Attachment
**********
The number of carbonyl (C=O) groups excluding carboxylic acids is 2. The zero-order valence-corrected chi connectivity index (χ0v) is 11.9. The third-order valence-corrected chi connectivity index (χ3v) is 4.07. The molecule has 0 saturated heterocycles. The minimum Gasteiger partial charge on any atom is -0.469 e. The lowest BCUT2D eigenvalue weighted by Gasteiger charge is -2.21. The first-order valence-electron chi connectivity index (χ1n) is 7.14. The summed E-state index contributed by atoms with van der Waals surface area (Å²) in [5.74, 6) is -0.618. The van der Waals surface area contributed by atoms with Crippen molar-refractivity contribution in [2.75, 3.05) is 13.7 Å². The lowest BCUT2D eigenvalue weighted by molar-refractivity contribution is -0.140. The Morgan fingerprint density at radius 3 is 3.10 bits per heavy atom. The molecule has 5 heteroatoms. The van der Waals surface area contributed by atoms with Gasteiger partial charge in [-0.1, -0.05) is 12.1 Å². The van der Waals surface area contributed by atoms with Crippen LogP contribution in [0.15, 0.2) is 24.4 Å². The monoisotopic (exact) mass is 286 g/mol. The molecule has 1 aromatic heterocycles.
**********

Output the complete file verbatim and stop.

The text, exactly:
The number of carbonyl (C=O) groups excluding carboxylic acids is 2. The zero-order valence-corrected chi connectivity index (χ0v) is 11.9. The third-order valence-corrected chi connectivity index (χ3v) is 4.07. The molecule has 0 saturated heterocycles. The minimum Gasteiger partial charge on any atom is -0.469 e. The lowest BCUT2D eigenvalue weighted by Gasteiger charge is -2.21. The first-order valence-electron chi connectivity index (χ1n) is 7.14. The summed E-state index contributed by atoms with van der Waals surface area (Å²) in [5.74, 6) is -0.618. The van der Waals surface area contributed by atoms with Crippen molar-refractivity contribution in [2.75, 3.05) is 13.7 Å². The lowest BCUT2D eigenvalue weighted by molar-refractivity contribution is -0.140. The Morgan fingerprint density at radius 3 is 3.10 bits per heavy atom. The molecule has 5 heteroatoms. The van der Waals surface area contributed by atoms with Gasteiger partial charge in [-0.1, -0.05) is 12.1 Å². The van der Waals surface area contributed by atoms with Crippen LogP contribution in [0.15, 0.2) is 24.4 Å². The monoisotopic (exact) mass is 286 g/mol. The molecule has 1 aromatic heterocycles.